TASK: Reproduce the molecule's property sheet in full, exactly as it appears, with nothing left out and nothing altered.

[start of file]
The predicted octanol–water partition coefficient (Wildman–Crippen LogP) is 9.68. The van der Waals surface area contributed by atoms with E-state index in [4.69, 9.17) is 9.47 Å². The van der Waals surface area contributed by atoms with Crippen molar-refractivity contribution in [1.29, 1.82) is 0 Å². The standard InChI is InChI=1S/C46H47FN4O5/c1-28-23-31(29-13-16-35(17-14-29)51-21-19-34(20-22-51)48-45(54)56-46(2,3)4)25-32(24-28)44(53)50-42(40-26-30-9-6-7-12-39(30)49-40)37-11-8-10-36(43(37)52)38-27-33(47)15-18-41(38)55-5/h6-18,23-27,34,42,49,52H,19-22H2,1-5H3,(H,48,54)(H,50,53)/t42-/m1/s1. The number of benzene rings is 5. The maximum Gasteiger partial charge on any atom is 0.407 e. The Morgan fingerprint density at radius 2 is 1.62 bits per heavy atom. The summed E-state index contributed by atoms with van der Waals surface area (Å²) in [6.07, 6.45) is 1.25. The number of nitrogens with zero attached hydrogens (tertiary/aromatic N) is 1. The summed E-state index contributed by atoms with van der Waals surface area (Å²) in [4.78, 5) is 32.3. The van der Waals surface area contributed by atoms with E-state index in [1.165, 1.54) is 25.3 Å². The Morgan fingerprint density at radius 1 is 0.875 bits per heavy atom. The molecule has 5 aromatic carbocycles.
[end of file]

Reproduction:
The predicted octanol–water partition coefficient (Wildman–Crippen LogP) is 9.68. The van der Waals surface area contributed by atoms with E-state index in [4.69, 9.17) is 9.47 Å². The van der Waals surface area contributed by atoms with Crippen molar-refractivity contribution in [1.29, 1.82) is 0 Å². The standard InChI is InChI=1S/C46H47FN4O5/c1-28-23-31(29-13-16-35(17-14-29)51-21-19-34(20-22-51)48-45(54)56-46(2,3)4)25-32(24-28)44(53)50-42(40-26-30-9-6-7-12-39(30)49-40)37-11-8-10-36(43(37)52)38-27-33(47)15-18-41(38)55-5/h6-18,23-27,34,42,49,52H,19-22H2,1-5H3,(H,48,54)(H,50,53)/t42-/m1/s1. The number of benzene rings is 5. The maximum Gasteiger partial charge on any atom is 0.407 e. The Morgan fingerprint density at radius 2 is 1.62 bits per heavy atom. The summed E-state index contributed by atoms with van der Waals surface area (Å²) in [6.07, 6.45) is 1.25. The number of nitrogens with zero attached hydrogens (tertiary/aromatic N) is 1. The summed E-state index contributed by atoms with van der Waals surface area (Å²) in [4.78, 5) is 32.3. The van der Waals surface area contributed by atoms with E-state index in [1.165, 1.54) is 25.3 Å². The Morgan fingerprint density at radius 1 is 0.875 bits per heavy atom. The molecule has 5 aromatic carbocycles.